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The confusion...and explanations

January 15.
It all comes down to communication. A week later and several conversations later, the events of the day are a little clearer. Just lack of communication, lack of understanding. Apparently the invitation to the event came from Sheikh Hazza (Al Warsan)- an invitation to come and watch (and perhaps - just maybe - if possible - to ride). The two riders from Brazil understood this, I can't speak for Adib and the Czech girls. And Shk Hazza extended the invitation because some foreigners had asked if they could come - or bring riders. Of course he would want to say yes.

So when the kids showed up at the venue the day before the ride, they came wearing their riding clothes thinking they might get to ride and wanted to be prepared just in case. When the Warsan stable manager arrived towards the end of the day, he noticed that they were wearing their riding clothes. He had not arranged horses for them, believing they were just there to observe, but when he saw them dressed to ride he was concerned that he had misunderstood and that they were supposed to have horses! He didn't have any Warsan horses for them, so he aked Bou Thib if they had any horses - all of this was after vetting closed for the day... and so the story goes. The hosts didn't want to let down their guests, the guests didn't realize that horses hadn't been prepared for them and didn't want to be unprepared just in case.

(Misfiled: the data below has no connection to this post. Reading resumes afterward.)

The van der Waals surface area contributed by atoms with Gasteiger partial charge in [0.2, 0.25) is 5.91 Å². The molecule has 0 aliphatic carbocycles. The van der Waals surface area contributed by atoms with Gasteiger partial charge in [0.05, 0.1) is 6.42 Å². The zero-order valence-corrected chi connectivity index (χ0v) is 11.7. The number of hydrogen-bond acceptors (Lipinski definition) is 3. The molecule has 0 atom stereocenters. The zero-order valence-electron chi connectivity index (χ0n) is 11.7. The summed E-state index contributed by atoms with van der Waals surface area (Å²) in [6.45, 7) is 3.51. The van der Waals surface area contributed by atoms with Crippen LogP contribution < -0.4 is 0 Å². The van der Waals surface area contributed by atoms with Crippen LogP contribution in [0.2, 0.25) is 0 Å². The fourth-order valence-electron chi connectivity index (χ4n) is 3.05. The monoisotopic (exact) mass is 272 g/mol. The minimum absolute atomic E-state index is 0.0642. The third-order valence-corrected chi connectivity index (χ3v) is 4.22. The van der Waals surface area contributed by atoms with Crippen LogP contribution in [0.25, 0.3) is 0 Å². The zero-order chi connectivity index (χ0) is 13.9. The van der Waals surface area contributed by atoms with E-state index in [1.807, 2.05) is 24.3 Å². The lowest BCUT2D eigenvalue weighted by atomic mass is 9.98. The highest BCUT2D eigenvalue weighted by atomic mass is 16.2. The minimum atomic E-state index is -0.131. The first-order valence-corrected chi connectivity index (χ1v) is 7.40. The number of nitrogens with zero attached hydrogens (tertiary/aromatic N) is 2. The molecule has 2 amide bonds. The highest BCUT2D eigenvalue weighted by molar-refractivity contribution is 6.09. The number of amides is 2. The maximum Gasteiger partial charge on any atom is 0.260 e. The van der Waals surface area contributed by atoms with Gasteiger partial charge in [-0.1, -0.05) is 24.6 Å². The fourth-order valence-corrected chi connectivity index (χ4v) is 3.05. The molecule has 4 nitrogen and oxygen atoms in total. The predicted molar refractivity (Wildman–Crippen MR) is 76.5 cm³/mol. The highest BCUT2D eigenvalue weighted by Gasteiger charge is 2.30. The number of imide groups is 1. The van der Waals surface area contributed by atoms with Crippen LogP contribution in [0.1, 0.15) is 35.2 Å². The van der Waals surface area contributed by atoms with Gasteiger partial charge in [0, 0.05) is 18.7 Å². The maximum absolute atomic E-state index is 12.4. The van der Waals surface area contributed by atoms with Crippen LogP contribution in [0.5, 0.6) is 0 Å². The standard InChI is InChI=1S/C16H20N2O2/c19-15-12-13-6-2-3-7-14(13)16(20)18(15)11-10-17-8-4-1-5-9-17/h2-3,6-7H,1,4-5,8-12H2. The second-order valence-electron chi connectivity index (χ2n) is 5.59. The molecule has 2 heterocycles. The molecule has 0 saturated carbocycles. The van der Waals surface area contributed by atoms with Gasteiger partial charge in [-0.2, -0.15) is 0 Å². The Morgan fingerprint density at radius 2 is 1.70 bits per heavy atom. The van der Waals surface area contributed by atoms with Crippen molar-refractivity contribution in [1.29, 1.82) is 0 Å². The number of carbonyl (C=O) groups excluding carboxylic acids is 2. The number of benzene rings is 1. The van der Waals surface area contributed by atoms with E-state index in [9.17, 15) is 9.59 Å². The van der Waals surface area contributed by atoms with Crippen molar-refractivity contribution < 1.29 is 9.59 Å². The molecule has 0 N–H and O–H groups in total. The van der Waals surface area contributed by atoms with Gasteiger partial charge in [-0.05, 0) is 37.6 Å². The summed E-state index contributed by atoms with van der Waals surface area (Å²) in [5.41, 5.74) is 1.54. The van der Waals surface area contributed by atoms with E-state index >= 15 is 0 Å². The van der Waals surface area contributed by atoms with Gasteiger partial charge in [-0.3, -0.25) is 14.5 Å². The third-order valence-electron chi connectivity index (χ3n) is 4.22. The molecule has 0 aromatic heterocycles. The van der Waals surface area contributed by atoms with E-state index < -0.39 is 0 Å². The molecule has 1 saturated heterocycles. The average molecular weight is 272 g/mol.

And the ride organizers and officials didn't know all of this until the morning of the ride, and...

I suggested that next year they could arrange things earlier - and perhaps have an introduction to the venue, the horses, the difference in the sport over here. I also think that the riders should be screened carefully, perhaps even qualify for this event. It's a much higher level 'race' than most foreign young riders are prepared for.